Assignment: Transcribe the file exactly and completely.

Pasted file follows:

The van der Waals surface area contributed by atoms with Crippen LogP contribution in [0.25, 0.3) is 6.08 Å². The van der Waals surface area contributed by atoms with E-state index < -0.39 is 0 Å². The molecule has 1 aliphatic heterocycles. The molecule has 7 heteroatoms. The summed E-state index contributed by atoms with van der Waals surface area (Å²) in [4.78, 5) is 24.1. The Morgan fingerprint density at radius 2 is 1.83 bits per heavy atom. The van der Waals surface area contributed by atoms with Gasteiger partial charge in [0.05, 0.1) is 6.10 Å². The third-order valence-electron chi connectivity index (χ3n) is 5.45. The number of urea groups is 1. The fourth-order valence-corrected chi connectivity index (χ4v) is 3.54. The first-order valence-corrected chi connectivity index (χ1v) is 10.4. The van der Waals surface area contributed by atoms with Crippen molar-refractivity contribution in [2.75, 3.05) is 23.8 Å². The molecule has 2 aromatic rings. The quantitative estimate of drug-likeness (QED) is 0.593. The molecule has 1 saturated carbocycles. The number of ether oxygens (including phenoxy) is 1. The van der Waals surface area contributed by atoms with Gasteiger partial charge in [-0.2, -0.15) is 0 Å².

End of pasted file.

The van der Waals surface area contributed by atoms with Crippen LogP contribution in [0.25, 0.3) is 6.08 Å². The van der Waals surface area contributed by atoms with E-state index < -0.39 is 0 Å². The molecule has 1 aliphatic heterocycles. The molecule has 7 heteroatoms. The summed E-state index contributed by atoms with van der Waals surface area (Å²) in [4.78, 5) is 24.1. The Morgan fingerprint density at radius 2 is 1.83 bits per heavy atom. The van der Waals surface area contributed by atoms with Gasteiger partial charge in [0.05, 0.1) is 6.10 Å². The third-order valence-electron chi connectivity index (χ3n) is 5.45. The number of urea groups is 1. The fourth-order valence-corrected chi connectivity index (χ4v) is 3.54. The first-order valence-corrected chi connectivity index (χ1v) is 10.4. The van der Waals surface area contributed by atoms with Crippen molar-refractivity contribution in [2.75, 3.05) is 23.8 Å². The molecule has 2 aromatic rings. The quantitative estimate of drug-likeness (QED) is 0.593. The molecule has 1 saturated carbocycles. The number of ether oxygens (including phenoxy) is 1. The van der Waals surface area contributed by atoms with Gasteiger partial charge in [-0.2, -0.15) is 0 Å².